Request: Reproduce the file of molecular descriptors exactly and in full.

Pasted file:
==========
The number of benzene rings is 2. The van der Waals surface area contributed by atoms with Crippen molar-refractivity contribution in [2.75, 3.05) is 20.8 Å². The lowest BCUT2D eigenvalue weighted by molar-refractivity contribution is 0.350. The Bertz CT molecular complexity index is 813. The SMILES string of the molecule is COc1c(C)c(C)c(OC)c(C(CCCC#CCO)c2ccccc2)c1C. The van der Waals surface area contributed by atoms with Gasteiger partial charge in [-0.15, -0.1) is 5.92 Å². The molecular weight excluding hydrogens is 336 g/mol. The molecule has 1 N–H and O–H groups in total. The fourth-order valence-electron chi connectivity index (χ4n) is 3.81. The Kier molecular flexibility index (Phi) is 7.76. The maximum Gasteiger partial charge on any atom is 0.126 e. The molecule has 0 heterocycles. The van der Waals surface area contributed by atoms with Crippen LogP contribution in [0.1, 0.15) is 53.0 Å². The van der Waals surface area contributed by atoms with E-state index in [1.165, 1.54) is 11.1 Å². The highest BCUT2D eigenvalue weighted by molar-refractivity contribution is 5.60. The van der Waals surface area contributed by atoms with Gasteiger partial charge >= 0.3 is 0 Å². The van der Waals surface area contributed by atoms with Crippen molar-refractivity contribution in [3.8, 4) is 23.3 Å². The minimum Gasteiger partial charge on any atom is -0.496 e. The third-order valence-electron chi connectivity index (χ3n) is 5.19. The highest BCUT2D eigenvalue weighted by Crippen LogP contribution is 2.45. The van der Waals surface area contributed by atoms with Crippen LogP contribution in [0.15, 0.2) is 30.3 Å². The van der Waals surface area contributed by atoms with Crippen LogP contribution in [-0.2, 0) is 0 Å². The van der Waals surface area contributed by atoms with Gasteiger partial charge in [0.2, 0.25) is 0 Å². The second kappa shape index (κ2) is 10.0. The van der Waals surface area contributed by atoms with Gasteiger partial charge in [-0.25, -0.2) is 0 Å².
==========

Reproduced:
The number of benzene rings is 2. The van der Waals surface area contributed by atoms with Crippen molar-refractivity contribution in [2.75, 3.05) is 20.8 Å². The lowest BCUT2D eigenvalue weighted by molar-refractivity contribution is 0.350. The Bertz CT molecular complexity index is 813. The SMILES string of the molecule is COc1c(C)c(C)c(OC)c(C(CCCC#CCO)c2ccccc2)c1C. The van der Waals surface area contributed by atoms with Gasteiger partial charge in [-0.15, -0.1) is 5.92 Å². The molecular weight excluding hydrogens is 336 g/mol. The molecule has 1 N–H and O–H groups in total. The fourth-order valence-electron chi connectivity index (χ4n) is 3.81. The Kier molecular flexibility index (Phi) is 7.76. The maximum Gasteiger partial charge on any atom is 0.126 e. The molecule has 0 heterocycles. The van der Waals surface area contributed by atoms with Crippen LogP contribution in [0.1, 0.15) is 53.0 Å². The van der Waals surface area contributed by atoms with E-state index in [1.165, 1.54) is 11.1 Å². The highest BCUT2D eigenvalue weighted by molar-refractivity contribution is 5.60. The van der Waals surface area contributed by atoms with Gasteiger partial charge >= 0.3 is 0 Å². The van der Waals surface area contributed by atoms with Crippen molar-refractivity contribution in [3.8, 4) is 23.3 Å². The minimum Gasteiger partial charge on any atom is -0.496 e. The third-order valence-electron chi connectivity index (χ3n) is 5.19. The highest BCUT2D eigenvalue weighted by Crippen LogP contribution is 2.45. The van der Waals surface area contributed by atoms with Crippen LogP contribution in [0.15, 0.2) is 30.3 Å². The van der Waals surface area contributed by atoms with Crippen LogP contribution in [-0.2, 0) is 0 Å². The van der Waals surface area contributed by atoms with Gasteiger partial charge in [0.2, 0.25) is 0 Å². The second kappa shape index (κ2) is 10.0. The van der Waals surface area contributed by atoms with Gasteiger partial charge in [-0.25, -0.2) is 0 Å².